08 March 2007

Weighty Issues

"Keeping off a large weight loss is a phenomenon about as common in American medicine as an impoverished dermatologist." ~ Calvin Trillin

The ggirl you know now has a solid hold on personal style. People point out clothing in catalogs and say, "That's a ggirl dress." This was not always the case.

I always drop about ten pounds whenever I start a new job. It's not like I mean to, it's just a result of stress. I've worked for this company many, many years now and haven't dropped 20 pounds in at least the past ten.

During chemotherapy, I gained about ten pounds, making me the largest ggirl ever. I weighed about 140 pounds. It completely freaked me out, even though my oncologist kept telling me I'd lose the weight after the steroids went away. A couple of weeks into radiation, I had already gotten down to 135. I was trying to get back to my starting weight of 130. By the end, I'd hit my target weight.

After reconstruction surgery, I've lost another ten pounds. I've reverted to the ggirl I used to be. My personal style has taken a back seat to my inability to force myself to eat. During my first serious job, I had the first experience of dropping ten pounds. It was an extremely demanding job and I didn't really notice that I was losing weight.

It began to be apparent in the way my clothes didn't fit me anymore. I'd stand up from a desk and the back zipper of my dress would have migrated around to the side. I was always a little twisted and baggy. I had a co-worker who gave me grief about it constantly. I didn't make very much money, so it wasn't really possible to buy larger clothes. It made me angry, but I couldn't really refute what she was saying. I couldn't regain the weight, either.

I noticed yesterday that I've returned to the Ggirl of the Twisted and Baggy Clothes. (That's a title much like Miss Universe, but with no swimsuit competition.) I'm trying to stop losing weight, but the trend is not looking good. I was really fond of the number 125 and was hoping to hold onto it, but it slipped away sometime in the past week. I just got rid of all my size 6 clothing prior to surgery, thinking that I would never be that size again. Damn. Some of them were really cute clothes, too.

Now I'm worried that I'm going to return to a size 4, which is what I weighed about ten years ago when I was really ill for a couple of years. I tried to weigh more; I just couldn't.

I guess I'm going to go home a motor through the remainder of a large piece of German chocolate cake and see if there's anything else I can stand to eat. I'm just not fond of food right now. I know that's a condition lots of people would like to have, but I'd just like to get back to 125 and find a way to stay there.

In the meantime, I walk around all baggy and twisted like I did when I was 23. Maybe people will have the courtesy of not noticing or, if they do, keeping the jokes among themselves. I just hate being paranoid about where my zipper is located.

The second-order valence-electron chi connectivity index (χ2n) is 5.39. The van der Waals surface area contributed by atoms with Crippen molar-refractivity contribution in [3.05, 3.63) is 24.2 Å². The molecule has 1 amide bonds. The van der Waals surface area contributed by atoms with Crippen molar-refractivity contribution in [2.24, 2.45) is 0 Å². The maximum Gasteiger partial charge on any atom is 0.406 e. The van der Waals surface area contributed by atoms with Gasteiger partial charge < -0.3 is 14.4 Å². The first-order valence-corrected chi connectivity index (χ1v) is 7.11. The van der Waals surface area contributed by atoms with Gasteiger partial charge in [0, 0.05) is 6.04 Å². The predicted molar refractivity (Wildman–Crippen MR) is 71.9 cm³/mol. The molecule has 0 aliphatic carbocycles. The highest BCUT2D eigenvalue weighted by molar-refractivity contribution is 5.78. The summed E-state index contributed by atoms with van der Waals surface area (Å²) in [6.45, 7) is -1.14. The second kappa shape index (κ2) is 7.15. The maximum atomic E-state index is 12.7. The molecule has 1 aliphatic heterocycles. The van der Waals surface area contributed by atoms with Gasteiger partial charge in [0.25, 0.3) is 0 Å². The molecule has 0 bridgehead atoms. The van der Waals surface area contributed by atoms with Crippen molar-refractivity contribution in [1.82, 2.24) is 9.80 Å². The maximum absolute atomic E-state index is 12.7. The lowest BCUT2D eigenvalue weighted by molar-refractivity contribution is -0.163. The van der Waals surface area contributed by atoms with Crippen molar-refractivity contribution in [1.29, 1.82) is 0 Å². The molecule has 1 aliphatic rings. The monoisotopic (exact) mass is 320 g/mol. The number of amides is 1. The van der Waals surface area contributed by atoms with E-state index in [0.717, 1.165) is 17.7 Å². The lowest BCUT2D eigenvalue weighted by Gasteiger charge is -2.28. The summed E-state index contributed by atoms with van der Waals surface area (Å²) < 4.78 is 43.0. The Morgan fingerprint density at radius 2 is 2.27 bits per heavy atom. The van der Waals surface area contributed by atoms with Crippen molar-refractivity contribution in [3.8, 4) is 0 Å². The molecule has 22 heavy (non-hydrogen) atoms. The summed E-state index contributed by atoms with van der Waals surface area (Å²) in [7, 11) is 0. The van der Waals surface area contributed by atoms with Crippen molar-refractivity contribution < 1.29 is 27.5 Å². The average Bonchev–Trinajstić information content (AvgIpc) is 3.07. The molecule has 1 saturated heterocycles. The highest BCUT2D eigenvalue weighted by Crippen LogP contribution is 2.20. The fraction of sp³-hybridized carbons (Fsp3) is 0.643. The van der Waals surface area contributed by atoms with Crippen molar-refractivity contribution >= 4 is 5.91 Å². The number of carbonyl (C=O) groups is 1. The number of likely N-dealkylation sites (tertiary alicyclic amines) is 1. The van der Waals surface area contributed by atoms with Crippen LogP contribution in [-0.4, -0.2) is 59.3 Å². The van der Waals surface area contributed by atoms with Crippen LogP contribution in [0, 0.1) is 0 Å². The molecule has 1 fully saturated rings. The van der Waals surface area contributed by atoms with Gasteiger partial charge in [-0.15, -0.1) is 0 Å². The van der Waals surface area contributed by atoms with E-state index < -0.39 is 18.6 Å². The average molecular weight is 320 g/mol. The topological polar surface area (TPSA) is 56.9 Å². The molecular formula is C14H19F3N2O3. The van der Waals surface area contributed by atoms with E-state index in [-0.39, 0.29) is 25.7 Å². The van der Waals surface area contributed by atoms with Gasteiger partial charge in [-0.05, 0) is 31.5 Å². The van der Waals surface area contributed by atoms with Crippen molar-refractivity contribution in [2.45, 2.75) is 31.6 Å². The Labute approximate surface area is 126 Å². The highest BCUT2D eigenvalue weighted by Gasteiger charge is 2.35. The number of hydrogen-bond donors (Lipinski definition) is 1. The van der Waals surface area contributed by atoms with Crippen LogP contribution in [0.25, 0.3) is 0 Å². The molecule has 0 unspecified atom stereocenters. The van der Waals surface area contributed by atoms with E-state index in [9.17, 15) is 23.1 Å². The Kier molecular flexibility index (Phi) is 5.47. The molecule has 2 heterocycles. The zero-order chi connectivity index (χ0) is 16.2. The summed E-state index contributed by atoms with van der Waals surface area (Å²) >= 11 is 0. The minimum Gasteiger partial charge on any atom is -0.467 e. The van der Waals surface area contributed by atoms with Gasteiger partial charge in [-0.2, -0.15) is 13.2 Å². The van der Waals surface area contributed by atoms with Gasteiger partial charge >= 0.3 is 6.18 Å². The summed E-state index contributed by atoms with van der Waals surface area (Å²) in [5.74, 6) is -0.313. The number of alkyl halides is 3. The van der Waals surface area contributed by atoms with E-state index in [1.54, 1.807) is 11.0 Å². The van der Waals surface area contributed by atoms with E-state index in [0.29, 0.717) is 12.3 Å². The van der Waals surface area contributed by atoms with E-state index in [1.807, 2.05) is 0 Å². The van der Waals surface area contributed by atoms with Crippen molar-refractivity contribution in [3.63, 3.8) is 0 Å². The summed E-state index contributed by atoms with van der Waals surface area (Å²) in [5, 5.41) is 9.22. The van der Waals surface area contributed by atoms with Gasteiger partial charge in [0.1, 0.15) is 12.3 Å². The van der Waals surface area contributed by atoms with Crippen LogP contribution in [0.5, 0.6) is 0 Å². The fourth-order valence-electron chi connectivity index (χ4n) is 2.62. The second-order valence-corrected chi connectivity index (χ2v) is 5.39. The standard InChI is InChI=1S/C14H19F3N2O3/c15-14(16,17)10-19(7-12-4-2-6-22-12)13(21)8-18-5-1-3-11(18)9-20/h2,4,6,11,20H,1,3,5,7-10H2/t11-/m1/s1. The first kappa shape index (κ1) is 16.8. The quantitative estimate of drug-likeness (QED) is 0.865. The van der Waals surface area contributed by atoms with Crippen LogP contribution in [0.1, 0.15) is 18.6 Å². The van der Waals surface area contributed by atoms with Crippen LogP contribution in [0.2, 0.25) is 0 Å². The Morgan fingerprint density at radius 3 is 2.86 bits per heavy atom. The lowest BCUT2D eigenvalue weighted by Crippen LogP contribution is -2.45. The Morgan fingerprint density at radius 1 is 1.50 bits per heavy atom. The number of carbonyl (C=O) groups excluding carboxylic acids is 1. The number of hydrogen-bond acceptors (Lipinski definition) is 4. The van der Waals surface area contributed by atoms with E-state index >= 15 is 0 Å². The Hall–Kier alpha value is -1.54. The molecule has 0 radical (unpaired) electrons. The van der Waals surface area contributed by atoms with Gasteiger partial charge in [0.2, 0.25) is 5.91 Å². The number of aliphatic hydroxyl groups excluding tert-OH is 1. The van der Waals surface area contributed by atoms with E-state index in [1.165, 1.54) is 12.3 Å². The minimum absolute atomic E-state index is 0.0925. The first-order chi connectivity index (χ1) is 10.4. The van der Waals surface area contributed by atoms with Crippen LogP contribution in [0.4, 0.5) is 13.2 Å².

06 March 2007


Last week, one of my co-workers started having duplicate invoice numbers. We have one client that gets billed in several different company names. It's all legal, of course. It's just an added layer of complexity. K. told me about the duplications and so I decided to add an "07" to the front of every invoice number. It made sense to me and seemed to correct the problem.

Yesterday, I got an email from the controller telling me that his accounting software won't accept that many numbers. He says I should ignore K, because she doesn't know what she's doing. Today, first thing, I went in the files and removed all the "07's." Controller happy.

Then K. came in and was upset about the change because she said we're still having duplicating invoices. I opened all of the invoice files--Misc. 2006, Misc. 2007, OtherCompanyName2007--and I can't find any duplications. I pointed this out to K., who insisted that a change be made. I told her to go talk to the controller about it. She wouldn't. I'm not changing the invoices again. This is it. Everyone just has to find a way to make it work because this is getting on my last nerve.

Here's the thing. I just don't really give a shit. I enjoy working with databases and I've had a moderately good time creating all of them. It's the process itself that I enjoy. Yes, I would like it all to be easy to use and efficient. Yes, I would like for it to work well for everyone who uses it. It doesn't keep me up at night worrying about it, though, because ultimately I don't give a shit.

I quit caring what goes on in this company a long time ago. Want something? Ask me. Otherwise I'll just be in my office entertaining myself. Not only is there no incentive to do a good job, there is, in fact, plenty of rewards for doing a crappy job. I got it. I finally figured it out after about 10 years. I don't care, folks.

When other people get upset about how things don't work here, they never like the response they get from me. I nod my head, distractedly, and wander off into another office as soon as possible. I do not empathize. "Sometimes I frown slightly and comment, "Hmmm." Sometimes I ask them, "And where do you work?" That's guaranteed to piss people off. But you know. Get with reality, people.

I've just had one of those moments. No one wants to talk directly with anyone else to resolve the problem. Fine. But I'm cutting myself out of the process. I will not act as office translator. Or diplomat. Or liaison or any other stuck-in-the-middle-with-you jobs.

This is one of the great things about having breast cancer--clarity. I'm clear about where the system breaks down and I'm equally clear about what I'm going to do to address it. Nothing. Absolutely nothing.